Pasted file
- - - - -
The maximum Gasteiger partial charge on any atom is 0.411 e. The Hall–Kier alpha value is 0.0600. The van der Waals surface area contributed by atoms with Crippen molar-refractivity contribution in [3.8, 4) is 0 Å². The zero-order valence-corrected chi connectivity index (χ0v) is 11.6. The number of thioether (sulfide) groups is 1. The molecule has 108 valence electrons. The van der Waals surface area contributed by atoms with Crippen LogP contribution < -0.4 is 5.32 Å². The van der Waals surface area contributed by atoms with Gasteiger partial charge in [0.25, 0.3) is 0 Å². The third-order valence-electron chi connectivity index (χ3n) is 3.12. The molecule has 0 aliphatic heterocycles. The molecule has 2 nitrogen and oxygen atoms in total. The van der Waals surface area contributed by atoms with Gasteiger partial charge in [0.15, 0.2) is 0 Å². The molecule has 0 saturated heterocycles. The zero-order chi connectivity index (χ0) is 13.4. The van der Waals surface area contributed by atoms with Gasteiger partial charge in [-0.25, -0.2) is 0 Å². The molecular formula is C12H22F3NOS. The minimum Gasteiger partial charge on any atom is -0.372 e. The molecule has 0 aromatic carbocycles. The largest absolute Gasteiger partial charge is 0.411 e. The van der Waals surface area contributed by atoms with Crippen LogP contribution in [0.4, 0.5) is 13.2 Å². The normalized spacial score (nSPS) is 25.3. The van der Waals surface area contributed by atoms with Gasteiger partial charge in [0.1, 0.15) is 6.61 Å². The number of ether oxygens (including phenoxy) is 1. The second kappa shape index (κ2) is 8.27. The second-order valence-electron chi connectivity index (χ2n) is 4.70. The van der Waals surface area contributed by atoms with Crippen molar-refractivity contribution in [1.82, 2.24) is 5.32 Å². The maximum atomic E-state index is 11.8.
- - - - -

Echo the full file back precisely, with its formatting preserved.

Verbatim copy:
The maximum Gasteiger partial charge on any atom is 0.411 e. The Hall–Kier alpha value is 0.0600. The van der Waals surface area contributed by atoms with Crippen molar-refractivity contribution in [3.8, 4) is 0 Å². The zero-order valence-corrected chi connectivity index (χ0v) is 11.6. The number of thioether (sulfide) groups is 1. The molecule has 108 valence electrons. The van der Waals surface area contributed by atoms with Crippen LogP contribution < -0.4 is 5.32 Å². The van der Waals surface area contributed by atoms with Gasteiger partial charge in [0.25, 0.3) is 0 Å². The third-order valence-electron chi connectivity index (χ3n) is 3.12. The molecule has 0 aliphatic heterocycles. The molecule has 2 nitrogen and oxygen atoms in total. The van der Waals surface area contributed by atoms with Gasteiger partial charge in [0.15, 0.2) is 0 Å². The molecule has 0 saturated heterocycles. The zero-order chi connectivity index (χ0) is 13.4. The van der Waals surface area contributed by atoms with Gasteiger partial charge in [-0.25, -0.2) is 0 Å². The molecular formula is C12H22F3NOS. The minimum Gasteiger partial charge on any atom is -0.372 e. The molecule has 0 aromatic carbocycles. The largest absolute Gasteiger partial charge is 0.411 e. The van der Waals surface area contributed by atoms with Crippen LogP contribution in [0.4, 0.5) is 13.2 Å². The normalized spacial score (nSPS) is 25.3. The van der Waals surface area contributed by atoms with Gasteiger partial charge in [0.1, 0.15) is 6.61 Å². The number of ether oxygens (including phenoxy) is 1. The second kappa shape index (κ2) is 8.27. The second-order valence-electron chi connectivity index (χ2n) is 4.70. The van der Waals surface area contributed by atoms with Crippen molar-refractivity contribution in [1.82, 2.24) is 5.32 Å². The maximum atomic E-state index is 11.8.